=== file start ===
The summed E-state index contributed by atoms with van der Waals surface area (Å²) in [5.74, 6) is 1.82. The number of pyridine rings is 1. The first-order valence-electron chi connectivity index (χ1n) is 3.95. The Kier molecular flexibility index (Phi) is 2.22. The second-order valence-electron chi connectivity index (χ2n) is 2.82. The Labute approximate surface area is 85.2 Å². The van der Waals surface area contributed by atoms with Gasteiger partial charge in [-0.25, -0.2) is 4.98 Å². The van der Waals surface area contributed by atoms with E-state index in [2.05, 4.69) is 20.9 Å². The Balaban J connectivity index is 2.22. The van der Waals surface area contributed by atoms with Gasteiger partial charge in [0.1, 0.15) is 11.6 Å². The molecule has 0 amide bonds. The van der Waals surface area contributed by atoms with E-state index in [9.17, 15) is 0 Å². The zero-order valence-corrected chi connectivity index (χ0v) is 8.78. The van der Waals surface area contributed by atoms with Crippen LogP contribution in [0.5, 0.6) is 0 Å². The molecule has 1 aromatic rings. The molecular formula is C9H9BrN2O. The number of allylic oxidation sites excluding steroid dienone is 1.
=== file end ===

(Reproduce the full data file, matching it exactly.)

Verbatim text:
The summed E-state index contributed by atoms with van der Waals surface area (Å²) in [5.74, 6) is 1.82. The number of pyridine rings is 1. The first-order valence-electron chi connectivity index (χ1n) is 3.95. The Kier molecular flexibility index (Phi) is 2.22. The second-order valence-electron chi connectivity index (χ2n) is 2.82. The Labute approximate surface area is 85.2 Å². The van der Waals surface area contributed by atoms with Gasteiger partial charge in [-0.25, -0.2) is 4.98 Å². The van der Waals surface area contributed by atoms with E-state index in [2.05, 4.69) is 20.9 Å². The Balaban J connectivity index is 2.22. The van der Waals surface area contributed by atoms with Gasteiger partial charge in [0.1, 0.15) is 11.6 Å². The molecule has 0 amide bonds. The van der Waals surface area contributed by atoms with E-state index in [9.17, 15) is 0 Å². The zero-order valence-corrected chi connectivity index (χ0v) is 8.78. The van der Waals surface area contributed by atoms with Crippen LogP contribution in [0.5, 0.6) is 0 Å². The molecule has 1 aromatic rings. The molecular formula is C9H9BrN2O. The number of allylic oxidation sites excluding steroid dienone is 1.